Fishing report: Area fishing still makes sense

In a time when few things seem to make sense any more, the sport of fishing, at least, gives us dependable respite.

The normal draws for anglers during the holiday season—in both salt and freshwater—are working about as well as we could hope for.

In freshwater, it’s the speckled perch that is biting most dependably in our now-chilly area lakes. Several speck fishers have related impressive tales of crappie-catching on Lochloosa, Orange, and Newnans. Folks that come in the store to restock hooks, weights, and crappie jigs regularly say they’ve bagged 2-pound specks.

Now, there was a time when the threshold for claiming to have caught a “slab” speck was 2 pounds. Two-pounders are harder to come by these days, though, and now we tend to bestow on anything better than a pound and a half the “slab” designation.

Speck specialist Selig Hadley was tired of being doubted. He bought a nice digital scale from us a while back. Now and then he sends us pictures of good fish (usually from Newnans) hanging on the scale with the display visible—that he can legitimately call slabs.

But the fastest fishing has to be the very fine trout and redfish action along the Gulf Coast. This is the season we expect big numbers of smaller reds to arrive along with increased trout numbers, and it seems the ‘rat reds’ are here right on schedule.

Johnny Sanders of Micanopy and Jenny Peck of Gainesville spent Black Friday on the water near Shell Mound. The day actually dawned a bit nasty, with a light rain pushed by a stiff breeze. The pair found a protected deeper hole in a tidal creek and anchored up. Fishing shrimp on jigheads, they proceeded to catch and release 74 short redfish. During the catching spree, they boated only two keeper-size reds. But then, two is all they could have kept anyway.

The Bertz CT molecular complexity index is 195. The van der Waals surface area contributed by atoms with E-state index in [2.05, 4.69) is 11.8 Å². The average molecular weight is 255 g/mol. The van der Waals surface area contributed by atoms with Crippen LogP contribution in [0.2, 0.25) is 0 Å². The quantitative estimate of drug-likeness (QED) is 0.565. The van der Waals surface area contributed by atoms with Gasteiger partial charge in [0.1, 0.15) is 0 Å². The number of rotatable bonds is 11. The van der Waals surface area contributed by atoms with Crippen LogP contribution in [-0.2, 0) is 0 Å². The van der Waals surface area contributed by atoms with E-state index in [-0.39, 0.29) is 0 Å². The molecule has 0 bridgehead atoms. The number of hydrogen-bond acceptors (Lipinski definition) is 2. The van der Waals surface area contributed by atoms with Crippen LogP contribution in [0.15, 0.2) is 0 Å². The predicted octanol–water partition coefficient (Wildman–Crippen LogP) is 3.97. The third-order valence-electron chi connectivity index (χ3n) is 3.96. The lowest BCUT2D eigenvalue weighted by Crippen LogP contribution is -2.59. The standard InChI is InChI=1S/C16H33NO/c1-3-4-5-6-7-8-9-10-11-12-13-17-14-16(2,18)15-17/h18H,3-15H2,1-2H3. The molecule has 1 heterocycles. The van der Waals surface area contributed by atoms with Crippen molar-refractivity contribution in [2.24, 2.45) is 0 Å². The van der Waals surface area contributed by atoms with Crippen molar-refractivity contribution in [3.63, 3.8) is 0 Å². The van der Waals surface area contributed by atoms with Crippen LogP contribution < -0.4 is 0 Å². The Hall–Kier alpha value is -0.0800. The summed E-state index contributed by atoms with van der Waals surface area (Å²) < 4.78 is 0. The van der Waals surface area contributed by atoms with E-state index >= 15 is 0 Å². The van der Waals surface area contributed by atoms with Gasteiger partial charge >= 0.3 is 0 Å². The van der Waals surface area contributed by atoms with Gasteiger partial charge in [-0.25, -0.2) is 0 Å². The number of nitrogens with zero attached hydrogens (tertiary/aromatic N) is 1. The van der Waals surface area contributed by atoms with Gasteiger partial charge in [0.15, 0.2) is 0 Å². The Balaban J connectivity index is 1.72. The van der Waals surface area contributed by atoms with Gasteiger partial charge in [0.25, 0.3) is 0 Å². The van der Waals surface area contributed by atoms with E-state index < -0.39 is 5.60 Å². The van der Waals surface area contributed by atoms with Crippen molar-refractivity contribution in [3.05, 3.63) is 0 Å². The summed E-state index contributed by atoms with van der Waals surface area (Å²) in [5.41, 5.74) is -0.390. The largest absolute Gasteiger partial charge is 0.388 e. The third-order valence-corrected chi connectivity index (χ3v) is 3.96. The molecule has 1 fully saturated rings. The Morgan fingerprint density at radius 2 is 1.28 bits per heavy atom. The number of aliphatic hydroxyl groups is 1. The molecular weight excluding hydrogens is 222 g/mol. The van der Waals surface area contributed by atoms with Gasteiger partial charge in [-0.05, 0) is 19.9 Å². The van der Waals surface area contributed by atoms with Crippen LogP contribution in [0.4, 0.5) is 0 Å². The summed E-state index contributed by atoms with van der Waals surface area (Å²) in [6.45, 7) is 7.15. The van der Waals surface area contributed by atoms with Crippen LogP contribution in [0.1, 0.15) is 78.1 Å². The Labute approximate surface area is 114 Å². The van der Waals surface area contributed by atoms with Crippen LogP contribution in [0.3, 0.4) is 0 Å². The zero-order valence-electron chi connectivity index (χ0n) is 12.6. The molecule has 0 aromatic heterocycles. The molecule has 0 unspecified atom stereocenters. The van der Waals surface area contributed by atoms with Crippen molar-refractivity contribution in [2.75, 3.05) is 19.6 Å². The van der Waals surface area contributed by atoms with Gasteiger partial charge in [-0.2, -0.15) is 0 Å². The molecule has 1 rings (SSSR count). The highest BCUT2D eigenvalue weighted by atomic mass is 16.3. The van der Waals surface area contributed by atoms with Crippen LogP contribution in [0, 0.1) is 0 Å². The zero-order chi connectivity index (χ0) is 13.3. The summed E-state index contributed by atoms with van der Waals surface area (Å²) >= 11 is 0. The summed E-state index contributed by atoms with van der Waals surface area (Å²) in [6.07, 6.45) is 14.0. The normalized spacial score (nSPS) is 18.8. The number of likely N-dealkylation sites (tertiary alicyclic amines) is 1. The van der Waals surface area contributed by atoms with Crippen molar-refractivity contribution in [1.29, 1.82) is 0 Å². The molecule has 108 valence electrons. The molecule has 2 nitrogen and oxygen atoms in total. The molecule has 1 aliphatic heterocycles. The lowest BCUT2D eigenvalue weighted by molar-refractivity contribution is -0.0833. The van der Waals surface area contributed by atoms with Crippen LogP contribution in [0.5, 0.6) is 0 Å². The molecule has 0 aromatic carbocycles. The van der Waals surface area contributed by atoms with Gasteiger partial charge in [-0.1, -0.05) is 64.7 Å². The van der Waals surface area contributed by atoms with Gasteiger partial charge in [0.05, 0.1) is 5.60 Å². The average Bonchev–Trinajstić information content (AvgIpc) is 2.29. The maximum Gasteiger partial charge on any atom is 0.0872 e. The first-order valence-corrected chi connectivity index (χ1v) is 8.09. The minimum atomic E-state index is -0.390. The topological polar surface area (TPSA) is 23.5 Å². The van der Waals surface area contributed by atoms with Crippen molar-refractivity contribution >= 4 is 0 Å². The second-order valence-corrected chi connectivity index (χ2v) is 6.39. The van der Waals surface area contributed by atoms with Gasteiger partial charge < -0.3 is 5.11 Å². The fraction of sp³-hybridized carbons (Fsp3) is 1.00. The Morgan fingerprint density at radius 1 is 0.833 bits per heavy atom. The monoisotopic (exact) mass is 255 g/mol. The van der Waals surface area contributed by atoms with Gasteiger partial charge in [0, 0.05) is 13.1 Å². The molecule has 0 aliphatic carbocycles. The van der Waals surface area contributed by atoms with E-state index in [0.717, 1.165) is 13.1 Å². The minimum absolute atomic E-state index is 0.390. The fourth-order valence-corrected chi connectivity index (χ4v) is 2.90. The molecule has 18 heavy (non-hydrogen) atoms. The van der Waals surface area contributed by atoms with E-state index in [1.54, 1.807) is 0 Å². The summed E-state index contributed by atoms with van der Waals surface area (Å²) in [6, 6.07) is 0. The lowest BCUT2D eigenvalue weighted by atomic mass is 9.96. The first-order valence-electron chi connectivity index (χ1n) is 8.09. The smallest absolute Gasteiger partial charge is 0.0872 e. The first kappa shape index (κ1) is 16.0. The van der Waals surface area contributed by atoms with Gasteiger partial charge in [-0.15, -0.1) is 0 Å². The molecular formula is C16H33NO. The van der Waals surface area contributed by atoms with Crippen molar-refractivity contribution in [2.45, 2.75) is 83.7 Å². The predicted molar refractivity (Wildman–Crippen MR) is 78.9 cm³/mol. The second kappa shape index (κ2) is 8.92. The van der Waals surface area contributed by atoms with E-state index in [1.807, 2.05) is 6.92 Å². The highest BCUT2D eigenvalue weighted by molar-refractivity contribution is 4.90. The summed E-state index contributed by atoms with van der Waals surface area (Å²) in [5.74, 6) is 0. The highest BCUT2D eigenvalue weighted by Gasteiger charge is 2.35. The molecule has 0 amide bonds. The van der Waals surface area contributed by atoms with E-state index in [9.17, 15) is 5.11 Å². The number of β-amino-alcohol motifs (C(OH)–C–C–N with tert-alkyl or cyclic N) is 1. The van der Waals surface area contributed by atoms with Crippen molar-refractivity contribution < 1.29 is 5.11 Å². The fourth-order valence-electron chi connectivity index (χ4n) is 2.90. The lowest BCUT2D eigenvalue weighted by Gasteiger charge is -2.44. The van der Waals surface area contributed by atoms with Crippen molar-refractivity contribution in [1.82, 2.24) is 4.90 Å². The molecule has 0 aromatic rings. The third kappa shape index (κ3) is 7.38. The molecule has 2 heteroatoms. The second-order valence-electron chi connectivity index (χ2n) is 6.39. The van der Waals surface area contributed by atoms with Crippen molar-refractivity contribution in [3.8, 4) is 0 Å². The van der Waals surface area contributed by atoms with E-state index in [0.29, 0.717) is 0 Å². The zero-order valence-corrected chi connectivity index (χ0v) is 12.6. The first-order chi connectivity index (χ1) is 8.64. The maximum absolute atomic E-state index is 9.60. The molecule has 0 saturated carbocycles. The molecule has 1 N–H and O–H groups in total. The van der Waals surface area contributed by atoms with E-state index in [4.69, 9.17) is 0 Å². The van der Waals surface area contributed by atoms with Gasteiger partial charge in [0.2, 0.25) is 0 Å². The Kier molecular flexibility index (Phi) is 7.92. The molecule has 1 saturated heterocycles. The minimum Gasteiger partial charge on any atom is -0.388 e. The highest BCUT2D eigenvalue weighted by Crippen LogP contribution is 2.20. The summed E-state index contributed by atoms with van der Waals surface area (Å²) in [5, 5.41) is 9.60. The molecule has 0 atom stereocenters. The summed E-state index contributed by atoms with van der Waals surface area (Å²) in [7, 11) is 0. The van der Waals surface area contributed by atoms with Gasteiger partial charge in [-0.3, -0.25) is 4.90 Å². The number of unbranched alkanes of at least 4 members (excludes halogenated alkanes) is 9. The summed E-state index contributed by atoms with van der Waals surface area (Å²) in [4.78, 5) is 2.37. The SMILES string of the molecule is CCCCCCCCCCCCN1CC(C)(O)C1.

Carson Kamien, Nick Setsma, and Tyler Rutherford took a short evening trip to Suwannee on Tuesday, arriving with only a couple hours of daylight left. No problem. In an hour and a half the three young anglers boated 20 trout ranging from 16 to 19 inches, plus a 25-inch red. They used 4” Sea Shads and Bomber long A jerkbaits for the trout, and the red busted a Rapala Skitter V in a creek near the river’s mouth.

Not all good gulf reports have come from the tight quarters of tidal creeks. Rick Pena and James Lovvorn went out of Suwannee Tuesday morning. Out in open water about 4 feet deep the Gainesville anglers found a smooth-bottomed spot that, for some reason, held a bunch of trout.

Casting jigs with grub tails, they pulled in more than 20 fish averaging 18-to-19 inches long. The pair returned to the mystery spot on Thursday to fill another double limit of trout. On this day, they caught their fish with Paul Brown Originals and Mirrolure Catch 2000s.

Logan Miller and Boyce Goff ran north out of Horseshoe Beach. They fished all day, casting primarily ‘Slick’ and ‘Slayer’ soft lures to boat over 40 trout. Several of the fish were ‘over-slots’—more than 19 inches long and up to 22 inches. Very few, Miller said, were ‘under-slots’, less than 15 inches long.

Gary Simpson is a local legend and a longtime fishing writer. This week, we are excited to welcome his talents as a new regular feature at Mainstreet Daily News, adapted with permission from his website.

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